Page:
|Surrender of the Moors|
Ferdinand and Isabella ordered the expulsion of all Jews and Muslims from Spain – many converted to Catholicism as a way of avoiding expulsion but many of the conversos were accused of secretly practising their original religion and they were arrested, imprisoned, interrogated under torture and in many cases burned to death. Finally in 1492 the Catholic monarchs created the Alhambra Decree which ordered the expulsion of Jews from the Kingdoms of Castile and Aragon. The Jews were given 4 months to vacate Spain or to convert – tens of thousands of Jews abandoned Spain in favour of other lands to whom Ferdinand would address a letter later that year, you are welcomed to return to Spain as long as you become Christians. The Muslims were given the same orders – either convert or leave Spain; the other choice was death. They were just a little harsh weren’t they . . .
Isabella and Ferdinand also brought Spain their “golden age” by funding Christopher Columbus’ adventure to find India . . . or at least to find America and other lands, he never did find India, maybe he should have sailed in the other direction . . . Despite his failure to reach India, Columbus did find a land rich with gold, silver and spices and declared her for Spain. This land is what we know as Cuba and Columbus thought that it was located somewhere in Asia and that the island of Hispanola (modern day Dominican Republic and Haiti) was just off the coast of China. Maybe Isabella and Ferdinand should have bought Columbus a better map and compass. Anyways, that’s beside the point, point is that the Catholic monarchs grew undoubtedly richer from Columbus’ travels – he brought them back treasures of all kinds; agriculture, cloths, glass, steel weapons and leather goods – all in thanks for their funding. Isabella was made protector of the Native Americans and she established laws against the abuse of the Native American people by colonists and adventures.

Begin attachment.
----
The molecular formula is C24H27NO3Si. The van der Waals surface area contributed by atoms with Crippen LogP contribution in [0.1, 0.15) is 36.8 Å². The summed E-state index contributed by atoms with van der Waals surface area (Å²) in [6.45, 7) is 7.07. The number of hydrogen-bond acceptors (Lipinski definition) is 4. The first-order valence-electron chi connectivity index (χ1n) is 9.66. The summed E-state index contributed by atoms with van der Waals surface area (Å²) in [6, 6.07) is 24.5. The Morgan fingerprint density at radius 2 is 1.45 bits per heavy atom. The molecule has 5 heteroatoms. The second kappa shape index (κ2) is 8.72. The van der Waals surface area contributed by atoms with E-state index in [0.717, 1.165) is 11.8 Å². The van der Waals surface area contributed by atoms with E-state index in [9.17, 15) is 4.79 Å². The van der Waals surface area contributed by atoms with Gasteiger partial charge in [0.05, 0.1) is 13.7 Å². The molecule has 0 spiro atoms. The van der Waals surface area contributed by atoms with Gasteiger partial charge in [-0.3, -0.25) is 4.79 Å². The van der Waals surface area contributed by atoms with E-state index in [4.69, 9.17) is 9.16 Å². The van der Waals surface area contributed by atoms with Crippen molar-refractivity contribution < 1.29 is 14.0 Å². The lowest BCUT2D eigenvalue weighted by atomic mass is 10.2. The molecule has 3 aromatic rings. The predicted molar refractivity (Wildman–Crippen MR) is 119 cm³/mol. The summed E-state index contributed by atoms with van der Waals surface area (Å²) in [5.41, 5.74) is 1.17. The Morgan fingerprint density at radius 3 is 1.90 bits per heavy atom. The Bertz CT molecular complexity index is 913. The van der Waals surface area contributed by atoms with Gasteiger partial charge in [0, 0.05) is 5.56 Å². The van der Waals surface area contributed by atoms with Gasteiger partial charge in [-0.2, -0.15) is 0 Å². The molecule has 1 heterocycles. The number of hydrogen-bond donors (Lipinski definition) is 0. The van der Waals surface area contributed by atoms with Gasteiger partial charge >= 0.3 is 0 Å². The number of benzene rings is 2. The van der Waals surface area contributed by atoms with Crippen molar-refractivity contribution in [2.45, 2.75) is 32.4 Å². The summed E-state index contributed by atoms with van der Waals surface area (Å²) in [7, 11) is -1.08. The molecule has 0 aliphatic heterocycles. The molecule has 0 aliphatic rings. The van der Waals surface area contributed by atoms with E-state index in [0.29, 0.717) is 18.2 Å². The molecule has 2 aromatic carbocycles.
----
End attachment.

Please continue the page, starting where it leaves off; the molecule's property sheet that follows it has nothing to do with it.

|Isabella and Ferdinand receiving Columbus|
Isabella’s later life was filled with grief – the deaths of her daughter Isabella and her son Juan as well as her grandson Miguel. Isabella officially withdrew from governmental affairs in September 1504 and she died that same year in November in Medina del Campo. Upon her death, her crown of Castile passed on to her daughter Juana.